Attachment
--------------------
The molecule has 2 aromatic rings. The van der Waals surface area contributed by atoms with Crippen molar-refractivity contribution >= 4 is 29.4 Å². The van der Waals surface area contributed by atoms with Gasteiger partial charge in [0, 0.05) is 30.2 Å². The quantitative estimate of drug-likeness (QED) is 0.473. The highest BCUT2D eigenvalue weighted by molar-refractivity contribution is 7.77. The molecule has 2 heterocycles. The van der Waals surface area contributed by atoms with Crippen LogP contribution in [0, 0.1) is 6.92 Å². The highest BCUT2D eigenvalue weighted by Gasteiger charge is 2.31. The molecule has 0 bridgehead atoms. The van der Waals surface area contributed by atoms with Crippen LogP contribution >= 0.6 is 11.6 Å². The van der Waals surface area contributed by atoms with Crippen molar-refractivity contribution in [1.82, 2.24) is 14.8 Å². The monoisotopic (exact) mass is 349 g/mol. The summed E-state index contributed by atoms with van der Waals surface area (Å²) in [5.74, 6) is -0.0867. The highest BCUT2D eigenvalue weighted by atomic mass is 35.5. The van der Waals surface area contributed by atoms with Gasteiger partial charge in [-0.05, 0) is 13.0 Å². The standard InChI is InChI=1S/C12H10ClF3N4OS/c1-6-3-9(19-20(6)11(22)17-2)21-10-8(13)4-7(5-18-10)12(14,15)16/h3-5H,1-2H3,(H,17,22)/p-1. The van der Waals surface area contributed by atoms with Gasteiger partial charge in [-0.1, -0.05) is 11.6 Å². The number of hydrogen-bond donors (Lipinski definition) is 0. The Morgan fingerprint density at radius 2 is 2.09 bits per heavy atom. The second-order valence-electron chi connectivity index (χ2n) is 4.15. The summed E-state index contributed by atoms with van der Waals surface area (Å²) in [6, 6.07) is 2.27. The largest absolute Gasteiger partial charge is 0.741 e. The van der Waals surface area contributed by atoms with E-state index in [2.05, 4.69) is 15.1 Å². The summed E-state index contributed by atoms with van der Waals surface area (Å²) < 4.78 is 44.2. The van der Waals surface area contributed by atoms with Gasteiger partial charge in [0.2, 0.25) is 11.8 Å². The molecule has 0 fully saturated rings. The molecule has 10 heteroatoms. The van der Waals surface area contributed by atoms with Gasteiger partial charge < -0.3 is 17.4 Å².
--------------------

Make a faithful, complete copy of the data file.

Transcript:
The molecule has 2 aromatic rings. The van der Waals surface area contributed by atoms with Crippen molar-refractivity contribution >= 4 is 29.4 Å². The van der Waals surface area contributed by atoms with Gasteiger partial charge in [0, 0.05) is 30.2 Å². The quantitative estimate of drug-likeness (QED) is 0.473. The highest BCUT2D eigenvalue weighted by molar-refractivity contribution is 7.77. The molecule has 2 heterocycles. The van der Waals surface area contributed by atoms with Crippen LogP contribution in [0, 0.1) is 6.92 Å². The highest BCUT2D eigenvalue weighted by Gasteiger charge is 2.31. The molecule has 0 bridgehead atoms. The van der Waals surface area contributed by atoms with Crippen LogP contribution >= 0.6 is 11.6 Å². The van der Waals surface area contributed by atoms with Crippen molar-refractivity contribution in [1.82, 2.24) is 14.8 Å². The monoisotopic (exact) mass is 349 g/mol. The summed E-state index contributed by atoms with van der Waals surface area (Å²) in [5.74, 6) is -0.0867. The highest BCUT2D eigenvalue weighted by atomic mass is 35.5. The van der Waals surface area contributed by atoms with Gasteiger partial charge in [-0.05, 0) is 13.0 Å². The standard InChI is InChI=1S/C12H10ClF3N4OS/c1-6-3-9(19-20(6)11(22)17-2)21-10-8(13)4-7(5-18-10)12(14,15)16/h3-5H,1-2H3,(H,17,22)/p-1. The van der Waals surface area contributed by atoms with Gasteiger partial charge in [-0.1, -0.05) is 11.6 Å². The number of hydrogen-bond donors (Lipinski definition) is 0. The Morgan fingerprint density at radius 2 is 2.09 bits per heavy atom. The second-order valence-electron chi connectivity index (χ2n) is 4.15. The summed E-state index contributed by atoms with van der Waals surface area (Å²) in [6, 6.07) is 2.27. The largest absolute Gasteiger partial charge is 0.741 e. The van der Waals surface area contributed by atoms with E-state index in [2.05, 4.69) is 15.1 Å². The summed E-state index contributed by atoms with van der Waals surface area (Å²) < 4.78 is 44.2. The van der Waals surface area contributed by atoms with Gasteiger partial charge in [0.2, 0.25) is 11.8 Å². The molecule has 0 fully saturated rings. The molecule has 10 heteroatoms. The van der Waals surface area contributed by atoms with Gasteiger partial charge < -0.3 is 17.4 Å².